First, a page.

By Kathleen A. Cahalan and Laura Kelly Fanucci
23rd Publications, November 2015, 112 pp.
In this excerpt from Living Your Discipleship: Seven Ways to Express Your Deepest Calling, Kathleen A. Cahalan, Director of the Collegeville Institute Seminars, explores the calling to discipleship shared by all Christians.
Think of “call” as a verb: something we do, or better yet, something God does. God has to call out to Abraham and Sarah, summon Moses, command the Israelites, and rouse the prophets. God is a caller first and foremost. To call out to us is the way God invites us to be in relationship.
Through Jesus’ life and ministry, God continues this dynamic movement of calling people and waiting to see how they respond. Here in flesh and blood is the God of salvation calling out to us once again: come and live in my ways, heed my commands, follow this path, and you too will be my children.
Calling is about relationship: what goes on between the One who calls and the one who responds. But relationships are two-way streets. We also call to God—crying out, shouting, asking, inviting, and begging. I have even commanded at times: “God, you must do this!” The nature of the divine-human relationship is that we call out to each other.
Read one story in the Bible or read them all—the dynamic is the same. As a child I didn’t need to read the whole Bible in order to understand its meaning. It is one big calling story about God’s relentless love and mercy toward the people, and the people’s responses, sometimes following and at other times rejecting the ways of the Lord. God first calls us into relationship, and the rest is history.
Now think of “call” as a noun—to have a call or calling or vocation (vocare in the Latin, meaning “calling”). In this sense, call is something we have, something we are. We each have a calling to follow Christ, received in our baptisms.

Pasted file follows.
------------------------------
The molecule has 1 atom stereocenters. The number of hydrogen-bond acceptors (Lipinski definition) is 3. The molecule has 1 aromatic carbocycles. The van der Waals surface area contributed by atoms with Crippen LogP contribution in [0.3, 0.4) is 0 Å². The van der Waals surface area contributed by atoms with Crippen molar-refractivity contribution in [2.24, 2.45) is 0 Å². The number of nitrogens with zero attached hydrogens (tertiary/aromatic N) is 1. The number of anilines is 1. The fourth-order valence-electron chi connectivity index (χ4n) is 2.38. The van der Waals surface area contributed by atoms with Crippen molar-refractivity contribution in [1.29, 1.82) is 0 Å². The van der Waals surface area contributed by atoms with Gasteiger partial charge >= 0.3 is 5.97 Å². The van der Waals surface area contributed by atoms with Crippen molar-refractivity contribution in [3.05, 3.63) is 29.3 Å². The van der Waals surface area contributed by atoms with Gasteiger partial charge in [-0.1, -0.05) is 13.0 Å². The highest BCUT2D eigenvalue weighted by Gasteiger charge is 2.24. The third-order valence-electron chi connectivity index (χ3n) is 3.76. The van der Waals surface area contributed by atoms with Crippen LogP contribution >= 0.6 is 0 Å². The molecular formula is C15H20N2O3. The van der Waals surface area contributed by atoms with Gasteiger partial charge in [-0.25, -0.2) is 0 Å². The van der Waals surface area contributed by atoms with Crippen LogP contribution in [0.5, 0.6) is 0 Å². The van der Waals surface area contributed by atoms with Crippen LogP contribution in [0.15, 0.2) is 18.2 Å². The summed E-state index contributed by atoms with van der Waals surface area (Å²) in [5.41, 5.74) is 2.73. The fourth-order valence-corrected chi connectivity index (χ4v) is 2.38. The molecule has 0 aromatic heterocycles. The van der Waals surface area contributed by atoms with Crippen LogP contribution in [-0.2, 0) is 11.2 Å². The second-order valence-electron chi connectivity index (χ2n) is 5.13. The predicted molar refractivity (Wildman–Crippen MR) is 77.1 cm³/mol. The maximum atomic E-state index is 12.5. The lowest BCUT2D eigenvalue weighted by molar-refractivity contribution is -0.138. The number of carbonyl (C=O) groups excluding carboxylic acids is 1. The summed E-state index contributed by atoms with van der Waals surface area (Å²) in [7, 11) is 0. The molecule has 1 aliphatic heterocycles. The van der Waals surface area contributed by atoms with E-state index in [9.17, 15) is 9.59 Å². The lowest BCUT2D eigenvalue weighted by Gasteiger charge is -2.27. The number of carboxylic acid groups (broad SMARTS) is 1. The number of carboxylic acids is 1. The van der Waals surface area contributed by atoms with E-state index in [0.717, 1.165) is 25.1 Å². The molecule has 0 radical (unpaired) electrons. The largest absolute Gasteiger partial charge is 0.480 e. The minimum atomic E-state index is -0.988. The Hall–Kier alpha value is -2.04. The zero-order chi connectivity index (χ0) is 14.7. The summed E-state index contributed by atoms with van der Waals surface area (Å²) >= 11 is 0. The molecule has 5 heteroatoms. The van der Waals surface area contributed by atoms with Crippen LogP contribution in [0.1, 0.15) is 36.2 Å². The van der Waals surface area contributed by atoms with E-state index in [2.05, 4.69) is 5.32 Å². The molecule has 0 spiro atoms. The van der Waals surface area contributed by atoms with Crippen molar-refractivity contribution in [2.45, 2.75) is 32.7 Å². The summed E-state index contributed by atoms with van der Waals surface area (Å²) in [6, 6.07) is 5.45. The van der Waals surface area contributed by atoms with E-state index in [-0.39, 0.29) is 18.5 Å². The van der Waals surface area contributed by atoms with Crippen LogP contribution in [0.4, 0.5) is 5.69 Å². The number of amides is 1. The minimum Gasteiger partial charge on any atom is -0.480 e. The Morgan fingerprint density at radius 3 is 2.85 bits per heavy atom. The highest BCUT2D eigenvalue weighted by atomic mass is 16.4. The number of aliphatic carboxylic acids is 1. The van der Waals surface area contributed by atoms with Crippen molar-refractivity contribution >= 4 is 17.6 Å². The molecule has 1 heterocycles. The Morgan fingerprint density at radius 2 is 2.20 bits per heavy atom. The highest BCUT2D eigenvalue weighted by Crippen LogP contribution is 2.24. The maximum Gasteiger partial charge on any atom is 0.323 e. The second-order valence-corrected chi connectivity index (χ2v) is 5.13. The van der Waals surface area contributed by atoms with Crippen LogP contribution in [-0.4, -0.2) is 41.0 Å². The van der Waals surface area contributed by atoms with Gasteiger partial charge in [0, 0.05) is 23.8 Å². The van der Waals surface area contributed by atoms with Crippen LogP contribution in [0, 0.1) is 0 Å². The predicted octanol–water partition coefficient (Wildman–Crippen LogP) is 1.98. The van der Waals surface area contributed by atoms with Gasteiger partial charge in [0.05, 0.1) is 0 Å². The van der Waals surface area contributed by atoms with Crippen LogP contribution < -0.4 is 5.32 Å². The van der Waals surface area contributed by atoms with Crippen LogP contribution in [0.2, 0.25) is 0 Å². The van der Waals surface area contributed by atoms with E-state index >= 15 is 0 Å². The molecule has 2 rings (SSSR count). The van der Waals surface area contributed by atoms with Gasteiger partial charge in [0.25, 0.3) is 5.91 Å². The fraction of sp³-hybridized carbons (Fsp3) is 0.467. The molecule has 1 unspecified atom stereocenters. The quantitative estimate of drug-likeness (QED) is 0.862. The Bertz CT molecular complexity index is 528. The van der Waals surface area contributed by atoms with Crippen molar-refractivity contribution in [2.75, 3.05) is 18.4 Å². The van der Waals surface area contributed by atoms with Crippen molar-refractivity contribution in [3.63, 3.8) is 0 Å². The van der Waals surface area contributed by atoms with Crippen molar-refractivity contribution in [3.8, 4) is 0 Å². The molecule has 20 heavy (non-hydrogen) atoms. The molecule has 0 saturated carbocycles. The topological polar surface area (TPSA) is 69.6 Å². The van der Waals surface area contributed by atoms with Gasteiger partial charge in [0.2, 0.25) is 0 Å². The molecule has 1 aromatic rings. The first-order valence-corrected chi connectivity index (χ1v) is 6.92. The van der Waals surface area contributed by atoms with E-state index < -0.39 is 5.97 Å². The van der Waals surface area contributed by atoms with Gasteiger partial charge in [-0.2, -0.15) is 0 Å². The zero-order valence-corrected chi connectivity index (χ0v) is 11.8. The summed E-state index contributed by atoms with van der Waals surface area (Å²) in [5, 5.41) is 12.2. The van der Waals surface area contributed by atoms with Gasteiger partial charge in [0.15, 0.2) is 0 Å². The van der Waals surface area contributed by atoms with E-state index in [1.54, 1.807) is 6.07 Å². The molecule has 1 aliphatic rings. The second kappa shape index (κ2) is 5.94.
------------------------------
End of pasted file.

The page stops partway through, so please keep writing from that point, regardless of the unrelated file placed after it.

We also have particular callings. For example, one of my callings is to be a teacher, and one of my coauthor, Laura’s, callings is to be a writer. We are both called to be daughters and spouses. Laura is called to be a mother. Through our roles and relationships, each of us is blessed with many callings to heed God’s invitation to follow in the way of Christ.
Calling, then, is something we do, someone we are, and someone we become.[. . .]
Called on the way
I stumbled into the importance of discipleship through writing a book about ministry. I wanted to say what made the calling to ministry for priests, deacons, and lay ecclesial ministers distinctive from other callings, such as an air-traffic controller, coach, or journalist.
What I came to realize was that the call to ministry is the call to nurture everyone’s calling in the community. It means helping all the members of the body of Christ live out our callings to be a disciple and to do this in all the many ways that God calls us—in family life and other relationships, in work and jobs, in neighborhoods and society.
When you become a disciple, you start to live in a certain way, become a certain kind of person, and take on certain practices. For example, people who follow Jesus become worshipers. When they understand that Jesus is the Incarnate One, the Messiah who will save them, they call him “Lord” and fall down at his feet. When he heals them and converts them away from sin, they want to proclaim this good news. They become witnesses.
To be a worshiper and witness means learning to be a neighbor to family and friends as well as strangers and enemies. When a follower is called to be a neighbor, they are called to be a forgiver. For followers of Jesus, the call to be neighbor and forgiver means being a prophet, concerned for all the harm and violence that befalls neighbors. And finally, to be a follower is to be a steward, one who cares for God’s creation as well as for the “household” of faith.
Discipleship, then, consists of seven features: follower, worshiper, witness, neighbor, forgiver, prophet, and steward.
To continue reading, please visit 23rd Publications for more information about Living Your Discipleship.